It is felt that by listening to a client you would learn about their phenomenal field, which is the perception of the world they live in. By displaying empathy, by having unconditional positive regard and by showing congruence the conditions for healthy development of personality occur and a person’s natural tendency toward self actualization commences (Glassman & Hadad, 2004). OTHER APPLICATIONS Carl Rogers humanistic person centred approach contributed to the shift from teacher centred learning to student centred learning. The ‘educate together’ schools in Ireland are an example of student centred learning.

This change in education allowed for the student to have choice in their learning. They became an active participant instead of a passive receiver of information. Rogers did however feel that a precondition for this style of education was the need for the teacher to be secure enough within themselves and in their relationship to others, in order to experience trust in the ability of the student to think and learn for themselves (Geraldine O’Neill, 2005). Rogers was also to use his person centred approach in the area of conflict resolution.

He went to countries experiencing conflict such as Northern Ireland, and the concepts of humanistic psychology in order to build the bridge and enable honest and open communication between the warring sides. Professor Whiteley of he University of California interviewed Carl Rogers in 1985 for his ‘Quest for peace interviews’. In the interview Rogers spoke about his experience in Northern Ireland and how in the beginning hostilities were very high between the factious sides, but after “they were encouraged to express their feelings, and their feelings were understood and accepted and not Judged, then defences came down” (Whiteley, 2007).

His intervention in the North was to start some people on a different peaceful road. CONCLUSION The International Humanistic and Ethical Union have written in their constitution that humanism is a democratic and ethical life stance that affirms that human beings have the right and responsibility to give meaning and shape to their own lives” (Admin, 2009). Humanistic psychology was to emerge from this philosophy and Carl Rogers was to implement this belief in his person centred approach to therapy.

The development of his approach always had at its core the belief in the ability of humans to direct and facilitate their own change. Of great importance was also how a person experiences their own world. The belief is if you want to understand behaviour you must understand the person producing the behaviour (Glassman & Hadad, 2004). Both the person centred approach and humanistic psychology have grown in popularity over the last sixty years. They have unifying beliefs, as they argue that all people have the same basic needs regardless of gender, culture or their background.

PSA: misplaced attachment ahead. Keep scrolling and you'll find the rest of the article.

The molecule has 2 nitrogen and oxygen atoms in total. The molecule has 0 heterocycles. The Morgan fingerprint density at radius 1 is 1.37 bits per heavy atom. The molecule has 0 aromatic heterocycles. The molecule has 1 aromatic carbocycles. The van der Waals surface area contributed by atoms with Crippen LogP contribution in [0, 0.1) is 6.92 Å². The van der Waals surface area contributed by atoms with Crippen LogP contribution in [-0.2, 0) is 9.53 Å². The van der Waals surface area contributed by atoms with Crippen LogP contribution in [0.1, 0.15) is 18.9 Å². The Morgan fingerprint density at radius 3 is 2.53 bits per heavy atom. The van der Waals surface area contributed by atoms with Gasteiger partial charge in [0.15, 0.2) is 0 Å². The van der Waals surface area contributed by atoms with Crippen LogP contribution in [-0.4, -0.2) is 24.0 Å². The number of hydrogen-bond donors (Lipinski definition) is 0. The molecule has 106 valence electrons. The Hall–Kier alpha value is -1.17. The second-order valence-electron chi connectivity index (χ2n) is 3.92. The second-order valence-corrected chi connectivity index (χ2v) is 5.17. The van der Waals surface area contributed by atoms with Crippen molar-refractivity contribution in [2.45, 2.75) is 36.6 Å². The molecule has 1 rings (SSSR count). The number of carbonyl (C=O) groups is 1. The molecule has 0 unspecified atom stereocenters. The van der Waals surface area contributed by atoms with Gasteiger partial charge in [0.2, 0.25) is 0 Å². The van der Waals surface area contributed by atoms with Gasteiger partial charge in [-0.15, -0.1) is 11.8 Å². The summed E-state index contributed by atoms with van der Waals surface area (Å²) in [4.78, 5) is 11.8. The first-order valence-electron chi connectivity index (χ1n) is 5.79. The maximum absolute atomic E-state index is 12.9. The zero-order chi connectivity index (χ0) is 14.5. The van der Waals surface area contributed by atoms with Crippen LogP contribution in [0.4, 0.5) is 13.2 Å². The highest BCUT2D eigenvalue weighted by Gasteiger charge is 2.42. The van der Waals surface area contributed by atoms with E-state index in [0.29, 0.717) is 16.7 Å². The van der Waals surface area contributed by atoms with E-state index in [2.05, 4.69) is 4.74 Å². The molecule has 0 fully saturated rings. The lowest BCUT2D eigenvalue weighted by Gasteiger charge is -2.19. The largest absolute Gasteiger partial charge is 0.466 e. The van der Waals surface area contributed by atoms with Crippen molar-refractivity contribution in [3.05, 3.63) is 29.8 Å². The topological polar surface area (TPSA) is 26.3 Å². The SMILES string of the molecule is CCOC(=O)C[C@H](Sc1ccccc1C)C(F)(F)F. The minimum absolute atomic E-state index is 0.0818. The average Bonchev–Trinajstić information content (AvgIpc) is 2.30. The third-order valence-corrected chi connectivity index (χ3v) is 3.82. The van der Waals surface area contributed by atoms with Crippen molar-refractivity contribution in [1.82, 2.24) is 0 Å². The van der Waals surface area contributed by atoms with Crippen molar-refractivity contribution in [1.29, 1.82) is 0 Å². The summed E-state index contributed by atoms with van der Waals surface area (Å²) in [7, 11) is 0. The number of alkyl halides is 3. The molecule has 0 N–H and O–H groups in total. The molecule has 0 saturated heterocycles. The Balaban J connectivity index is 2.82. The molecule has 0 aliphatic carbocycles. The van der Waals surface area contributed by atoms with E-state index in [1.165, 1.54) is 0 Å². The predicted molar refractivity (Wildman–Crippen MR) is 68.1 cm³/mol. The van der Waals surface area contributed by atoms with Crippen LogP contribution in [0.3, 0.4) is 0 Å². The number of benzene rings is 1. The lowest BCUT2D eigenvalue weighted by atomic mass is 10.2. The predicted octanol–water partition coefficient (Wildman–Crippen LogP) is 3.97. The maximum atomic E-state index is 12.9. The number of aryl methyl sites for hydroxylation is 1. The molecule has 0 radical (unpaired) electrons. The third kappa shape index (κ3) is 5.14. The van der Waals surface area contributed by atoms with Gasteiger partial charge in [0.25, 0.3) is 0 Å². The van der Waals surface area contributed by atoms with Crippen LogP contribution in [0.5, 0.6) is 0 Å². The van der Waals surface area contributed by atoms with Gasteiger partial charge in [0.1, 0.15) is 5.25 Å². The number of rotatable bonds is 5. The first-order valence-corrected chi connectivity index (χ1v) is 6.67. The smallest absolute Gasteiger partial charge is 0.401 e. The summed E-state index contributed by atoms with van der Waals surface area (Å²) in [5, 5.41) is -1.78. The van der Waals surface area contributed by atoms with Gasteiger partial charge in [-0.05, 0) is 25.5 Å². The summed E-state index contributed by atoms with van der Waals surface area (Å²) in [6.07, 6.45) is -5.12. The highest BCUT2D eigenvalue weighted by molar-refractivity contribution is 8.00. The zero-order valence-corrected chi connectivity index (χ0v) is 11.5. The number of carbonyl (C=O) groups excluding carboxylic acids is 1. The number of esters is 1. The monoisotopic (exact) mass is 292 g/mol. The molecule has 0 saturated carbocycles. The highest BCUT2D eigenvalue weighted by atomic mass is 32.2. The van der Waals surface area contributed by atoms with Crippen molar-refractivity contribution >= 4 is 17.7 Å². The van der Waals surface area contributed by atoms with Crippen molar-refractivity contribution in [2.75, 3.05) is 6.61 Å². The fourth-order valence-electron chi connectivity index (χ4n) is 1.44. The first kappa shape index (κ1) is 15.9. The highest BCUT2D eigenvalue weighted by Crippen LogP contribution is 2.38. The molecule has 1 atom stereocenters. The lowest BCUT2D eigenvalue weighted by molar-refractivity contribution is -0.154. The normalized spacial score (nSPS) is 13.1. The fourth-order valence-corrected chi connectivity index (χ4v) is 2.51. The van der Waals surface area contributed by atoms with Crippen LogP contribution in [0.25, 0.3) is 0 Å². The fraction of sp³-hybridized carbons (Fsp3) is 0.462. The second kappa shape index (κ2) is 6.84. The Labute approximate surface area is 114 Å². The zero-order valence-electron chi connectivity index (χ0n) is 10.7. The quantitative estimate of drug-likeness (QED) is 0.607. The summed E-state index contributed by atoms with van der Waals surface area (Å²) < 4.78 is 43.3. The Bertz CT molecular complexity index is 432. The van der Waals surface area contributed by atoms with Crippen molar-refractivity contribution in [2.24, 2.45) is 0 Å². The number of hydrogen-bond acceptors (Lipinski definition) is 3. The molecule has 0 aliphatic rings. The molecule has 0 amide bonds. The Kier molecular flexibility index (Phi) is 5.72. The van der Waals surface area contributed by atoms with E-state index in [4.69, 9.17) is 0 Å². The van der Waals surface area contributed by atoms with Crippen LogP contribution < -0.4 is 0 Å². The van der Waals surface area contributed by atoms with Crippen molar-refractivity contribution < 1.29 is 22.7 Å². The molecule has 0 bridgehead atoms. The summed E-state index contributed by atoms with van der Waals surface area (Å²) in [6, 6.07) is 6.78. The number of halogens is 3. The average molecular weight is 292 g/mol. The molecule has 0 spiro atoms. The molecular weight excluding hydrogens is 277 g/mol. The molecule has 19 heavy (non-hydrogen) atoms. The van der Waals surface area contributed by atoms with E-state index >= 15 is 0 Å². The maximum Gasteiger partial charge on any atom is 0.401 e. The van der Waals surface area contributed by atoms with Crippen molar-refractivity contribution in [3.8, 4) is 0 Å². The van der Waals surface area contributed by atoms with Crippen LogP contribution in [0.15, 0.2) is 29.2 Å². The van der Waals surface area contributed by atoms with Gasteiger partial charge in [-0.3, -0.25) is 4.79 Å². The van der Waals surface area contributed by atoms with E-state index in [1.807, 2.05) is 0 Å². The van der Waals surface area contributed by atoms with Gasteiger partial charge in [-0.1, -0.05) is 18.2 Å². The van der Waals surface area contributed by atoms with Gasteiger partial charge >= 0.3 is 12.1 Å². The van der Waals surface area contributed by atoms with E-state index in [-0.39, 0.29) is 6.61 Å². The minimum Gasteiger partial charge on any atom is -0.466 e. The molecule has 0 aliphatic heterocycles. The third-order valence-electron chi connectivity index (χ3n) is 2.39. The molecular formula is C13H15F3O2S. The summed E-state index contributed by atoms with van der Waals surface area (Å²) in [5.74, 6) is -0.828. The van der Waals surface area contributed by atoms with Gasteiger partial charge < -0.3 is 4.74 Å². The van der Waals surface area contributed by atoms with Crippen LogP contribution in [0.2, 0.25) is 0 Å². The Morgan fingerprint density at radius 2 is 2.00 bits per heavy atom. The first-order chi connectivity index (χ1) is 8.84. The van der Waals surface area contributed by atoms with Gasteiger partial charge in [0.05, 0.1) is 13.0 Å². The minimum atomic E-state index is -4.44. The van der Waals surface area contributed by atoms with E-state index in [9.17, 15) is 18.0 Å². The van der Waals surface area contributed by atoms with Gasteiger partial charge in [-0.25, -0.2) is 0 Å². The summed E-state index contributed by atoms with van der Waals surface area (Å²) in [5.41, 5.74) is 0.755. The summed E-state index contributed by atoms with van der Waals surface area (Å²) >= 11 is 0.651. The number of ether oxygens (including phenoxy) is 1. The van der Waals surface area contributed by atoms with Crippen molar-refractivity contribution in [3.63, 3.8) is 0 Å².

The person centred approach is used effectively in other areas such as education, nursing, social work, cross-cultural relations and interpersonal relations. Carl Rogers’ impact on the world has been a positive and enriching one. His original theories and also the original concepts of humanistic psychology continue to evolve as we as humans continue to evolve too. Admin, 2009. International Humanist and Ethical Union. [Online] Available at: http:// iheu. org/content/iheu-bylaws [Accessed 12 May 2013]. Cherry, K. , 2012. Humanistic Psychology. Online] Available at: http://psychology. about. com/od/historyofpsychology/a/ hist_humanistic. htm [Accessed 3 May 2013]. Dawkins, R. , 2006. The God Delusion. London: Bantam Press. Decarvalho, R. J. , 1991. The Founders of Humanistic Psychology. New York: Praeger. Demorest, A. , 2005. Psychology’s Grand Theorists: How Personal Experiences Shaped Professional Ideas. Mahwah, NJ: Lawrence Erlbaum Associates. Geraldine O’Neill, T. M. , 2005. Student-centred learning: What does it mean for students and lecturers?. [Online] Available at: http://www. aishe. rg/readings/2005-1/oneill-mcmahon- [Accessed 10 May 2013]. Glassman, W. E. & Hadad, M. , 2004. Approaches to Psychology. Maidenhead, England: Open university press. Hara, M. 0. , 2012. The Association For Humanistic Psychology. [Online] Available at: http://www. ahpweb. org/index. php? [Accessed 2 May 2012]. McLeod, S. , 2008. Humanistic Psychology. [Online] Available at: http://www. simplypsychology. org/self-concept. html [Accessed 5 May 2013]. McLeod, S. , 2008. Person Centred Therapy. [Online] Available at: http://www. implypsychology. org/client-centred-therapy. tml [Accessed 5 May 2013]. O’Farrell, IJ. , 2004. Considering Counsellling. Dublin: Veritas Publications. Rogers, C. , 1961. On becoming a person. New York: Houghton Mifflin Company. Thomas, R. M. , 1990. The Encyclopedia of Human Development and Education: Theory, Research, and Studies. New York: Pergamon. Whiteley, P. J. M. , 2007. Quest for peace. [Online] Available at: http://www. lib. uci. edu/quest/index. php? page=about [Accessed 1 1 May Wikipedia, 2013. Humanistic Psychology. [Online] Available at: http://en. wikipedia. org/wiki/Humanistic_psychology [Accessed 3 May